However, the airline had been affected by the loss of the Ansett frequent-flyer scheme.

It was working hard to build up its Krisflyer frequent flyer scheme and had reached a commercial agreement with Qantas.

"So while we are feeling, to some degree, the loss of Ansett, it hasn't been very severe," he said.

He declined to speculate on what went wrong with Ansett, saying the issue was still too sensitive and shrouded in emotion to comment.

"We are very, very sad that Ansett has gone under and thousands of people have lost their jobs but apart from that, as I say, the game ain't over."

The Singapore boss was also unperturbed by potential competition from Qantas low-cost offshoot Australian Airlines, due to launch this month.

Subsidiary SilkAir had lower costs than mainline airlines and the costs could be brought down further if need be, he said.

Capt Vegemite
3rd Oct 2002, 17:30
Cheech and Chong are gonna start an airline in Australia ?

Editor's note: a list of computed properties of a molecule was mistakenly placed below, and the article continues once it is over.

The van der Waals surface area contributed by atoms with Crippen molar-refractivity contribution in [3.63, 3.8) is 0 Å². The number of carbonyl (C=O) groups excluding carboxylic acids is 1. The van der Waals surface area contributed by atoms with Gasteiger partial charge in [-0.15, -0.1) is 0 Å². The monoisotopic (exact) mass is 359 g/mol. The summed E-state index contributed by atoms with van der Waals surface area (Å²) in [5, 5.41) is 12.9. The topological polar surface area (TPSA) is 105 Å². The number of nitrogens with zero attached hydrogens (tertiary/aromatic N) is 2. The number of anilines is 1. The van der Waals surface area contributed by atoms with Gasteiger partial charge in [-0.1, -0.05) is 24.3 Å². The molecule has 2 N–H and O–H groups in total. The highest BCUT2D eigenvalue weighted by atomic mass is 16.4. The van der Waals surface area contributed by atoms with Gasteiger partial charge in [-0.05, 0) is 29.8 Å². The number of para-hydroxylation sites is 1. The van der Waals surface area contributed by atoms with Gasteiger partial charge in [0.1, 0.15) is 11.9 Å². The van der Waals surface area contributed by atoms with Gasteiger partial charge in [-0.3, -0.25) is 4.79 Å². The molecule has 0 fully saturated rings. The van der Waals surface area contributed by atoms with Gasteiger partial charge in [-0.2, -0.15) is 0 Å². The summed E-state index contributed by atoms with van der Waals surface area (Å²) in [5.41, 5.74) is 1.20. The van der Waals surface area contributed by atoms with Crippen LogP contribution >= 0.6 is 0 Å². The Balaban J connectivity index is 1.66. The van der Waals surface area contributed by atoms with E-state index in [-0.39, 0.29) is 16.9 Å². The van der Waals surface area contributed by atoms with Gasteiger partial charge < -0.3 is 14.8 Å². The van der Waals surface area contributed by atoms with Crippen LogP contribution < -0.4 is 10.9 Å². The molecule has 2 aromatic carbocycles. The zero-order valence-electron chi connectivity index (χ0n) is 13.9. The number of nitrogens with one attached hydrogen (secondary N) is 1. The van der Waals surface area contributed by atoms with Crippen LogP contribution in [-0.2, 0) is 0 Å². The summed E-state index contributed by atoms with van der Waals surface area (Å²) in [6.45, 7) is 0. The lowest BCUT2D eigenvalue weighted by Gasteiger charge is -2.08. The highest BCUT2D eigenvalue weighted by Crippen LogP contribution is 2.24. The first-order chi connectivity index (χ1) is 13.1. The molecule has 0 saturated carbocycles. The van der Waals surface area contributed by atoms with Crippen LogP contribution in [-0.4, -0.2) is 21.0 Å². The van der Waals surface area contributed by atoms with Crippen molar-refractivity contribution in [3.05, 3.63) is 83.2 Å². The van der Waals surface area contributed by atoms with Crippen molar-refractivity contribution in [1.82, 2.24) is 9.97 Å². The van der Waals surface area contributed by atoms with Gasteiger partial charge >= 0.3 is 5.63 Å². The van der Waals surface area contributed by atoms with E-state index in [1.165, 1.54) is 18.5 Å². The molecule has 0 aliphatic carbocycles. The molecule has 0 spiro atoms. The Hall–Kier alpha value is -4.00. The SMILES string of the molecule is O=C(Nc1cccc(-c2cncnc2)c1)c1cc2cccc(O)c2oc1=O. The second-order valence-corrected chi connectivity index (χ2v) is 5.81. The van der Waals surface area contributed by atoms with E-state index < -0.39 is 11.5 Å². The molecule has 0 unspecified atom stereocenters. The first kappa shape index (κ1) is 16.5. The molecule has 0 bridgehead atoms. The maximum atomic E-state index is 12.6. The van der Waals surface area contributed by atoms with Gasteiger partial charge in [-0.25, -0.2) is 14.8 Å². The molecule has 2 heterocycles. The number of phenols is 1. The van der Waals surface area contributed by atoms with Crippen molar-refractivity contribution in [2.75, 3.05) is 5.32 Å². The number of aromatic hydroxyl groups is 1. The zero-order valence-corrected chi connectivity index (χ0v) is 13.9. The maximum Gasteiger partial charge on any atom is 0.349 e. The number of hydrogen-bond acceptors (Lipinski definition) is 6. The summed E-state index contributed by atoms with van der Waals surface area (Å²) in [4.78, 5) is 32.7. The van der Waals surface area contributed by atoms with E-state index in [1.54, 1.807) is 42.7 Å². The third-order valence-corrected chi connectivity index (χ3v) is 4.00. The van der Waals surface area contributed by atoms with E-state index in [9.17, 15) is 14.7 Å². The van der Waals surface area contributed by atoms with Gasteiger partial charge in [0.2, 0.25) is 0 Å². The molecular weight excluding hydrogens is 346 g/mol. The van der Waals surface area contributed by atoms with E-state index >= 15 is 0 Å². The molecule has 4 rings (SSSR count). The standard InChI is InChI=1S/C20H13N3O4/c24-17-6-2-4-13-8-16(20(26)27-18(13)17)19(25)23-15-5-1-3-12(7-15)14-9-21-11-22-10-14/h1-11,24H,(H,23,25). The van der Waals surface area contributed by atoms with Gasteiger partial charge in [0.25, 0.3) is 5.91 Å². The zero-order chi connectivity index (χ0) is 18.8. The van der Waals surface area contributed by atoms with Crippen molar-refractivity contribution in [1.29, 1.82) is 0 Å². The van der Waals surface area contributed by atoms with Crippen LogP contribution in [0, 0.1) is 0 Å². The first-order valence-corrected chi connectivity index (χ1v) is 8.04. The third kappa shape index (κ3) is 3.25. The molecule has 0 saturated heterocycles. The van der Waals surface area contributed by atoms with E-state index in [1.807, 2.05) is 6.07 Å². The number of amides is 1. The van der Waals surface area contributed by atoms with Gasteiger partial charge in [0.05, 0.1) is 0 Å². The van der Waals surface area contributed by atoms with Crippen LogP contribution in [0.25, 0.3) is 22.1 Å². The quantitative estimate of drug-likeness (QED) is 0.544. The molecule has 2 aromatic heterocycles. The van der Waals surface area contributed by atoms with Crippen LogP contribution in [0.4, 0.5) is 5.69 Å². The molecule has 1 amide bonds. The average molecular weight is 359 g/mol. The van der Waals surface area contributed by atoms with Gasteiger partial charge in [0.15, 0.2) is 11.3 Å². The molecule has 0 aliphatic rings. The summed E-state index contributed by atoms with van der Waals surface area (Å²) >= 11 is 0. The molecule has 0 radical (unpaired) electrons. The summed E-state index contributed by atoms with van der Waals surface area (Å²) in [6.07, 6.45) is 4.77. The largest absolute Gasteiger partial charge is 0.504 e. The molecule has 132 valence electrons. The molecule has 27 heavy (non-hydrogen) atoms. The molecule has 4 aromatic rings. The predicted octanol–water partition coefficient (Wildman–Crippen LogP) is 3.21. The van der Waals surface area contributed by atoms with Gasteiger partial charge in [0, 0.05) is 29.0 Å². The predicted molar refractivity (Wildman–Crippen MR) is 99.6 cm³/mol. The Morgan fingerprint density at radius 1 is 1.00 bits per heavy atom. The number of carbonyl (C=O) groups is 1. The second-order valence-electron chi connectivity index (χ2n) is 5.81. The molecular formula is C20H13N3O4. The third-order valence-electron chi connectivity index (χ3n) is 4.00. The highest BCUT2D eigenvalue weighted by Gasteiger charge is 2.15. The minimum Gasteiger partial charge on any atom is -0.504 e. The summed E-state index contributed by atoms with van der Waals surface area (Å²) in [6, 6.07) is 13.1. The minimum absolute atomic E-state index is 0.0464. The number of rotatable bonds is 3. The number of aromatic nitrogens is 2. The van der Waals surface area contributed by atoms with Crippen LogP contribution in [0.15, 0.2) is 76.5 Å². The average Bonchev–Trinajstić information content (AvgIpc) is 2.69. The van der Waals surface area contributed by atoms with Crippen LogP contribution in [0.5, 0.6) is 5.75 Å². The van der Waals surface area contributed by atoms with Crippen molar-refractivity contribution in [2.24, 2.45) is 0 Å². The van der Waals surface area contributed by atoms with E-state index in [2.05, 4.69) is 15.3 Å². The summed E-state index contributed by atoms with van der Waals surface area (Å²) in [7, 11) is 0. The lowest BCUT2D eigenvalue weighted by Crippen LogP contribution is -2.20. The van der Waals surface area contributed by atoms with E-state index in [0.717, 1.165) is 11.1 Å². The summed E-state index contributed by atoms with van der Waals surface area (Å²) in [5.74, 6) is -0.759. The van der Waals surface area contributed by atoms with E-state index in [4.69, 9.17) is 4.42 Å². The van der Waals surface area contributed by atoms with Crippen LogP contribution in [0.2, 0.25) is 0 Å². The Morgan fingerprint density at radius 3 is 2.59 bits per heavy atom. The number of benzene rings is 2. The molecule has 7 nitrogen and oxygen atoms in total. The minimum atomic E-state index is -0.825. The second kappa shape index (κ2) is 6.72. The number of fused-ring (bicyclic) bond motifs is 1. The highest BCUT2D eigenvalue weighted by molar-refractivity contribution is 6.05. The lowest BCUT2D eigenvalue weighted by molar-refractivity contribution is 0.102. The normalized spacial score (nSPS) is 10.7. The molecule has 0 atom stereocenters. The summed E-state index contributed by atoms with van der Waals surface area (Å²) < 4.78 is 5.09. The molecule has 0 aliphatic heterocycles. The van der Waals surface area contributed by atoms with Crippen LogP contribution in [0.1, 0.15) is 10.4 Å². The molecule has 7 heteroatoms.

Far out man.

3rd Oct 2002, 18:04
Cheong Choong Kong ...

Cheong, Choong, Kong ...

Cheong ... Choong ... Kong ...

I don't know anything about the man ... and I don't live in Australia ... but I sure like saying his name.

Say it with me, won't you?

Cheong Choong Kong ...

(South of heaven, west of hell)

3rd Oct 2002, 21:12
I know for a fact that former AN A320 drivers are not getting interviews elsewhere until SQ come clean with there plans. I hope for those guys that this does not drag on and on.

3rd Oct 2002, 23:04
Methinks Ching Choon Chong is playing games. Think about why.

4th Oct 2002, 01:07
Me think Virgin may have to become woman very soon

eisle s
4th Oct 2002, 03:54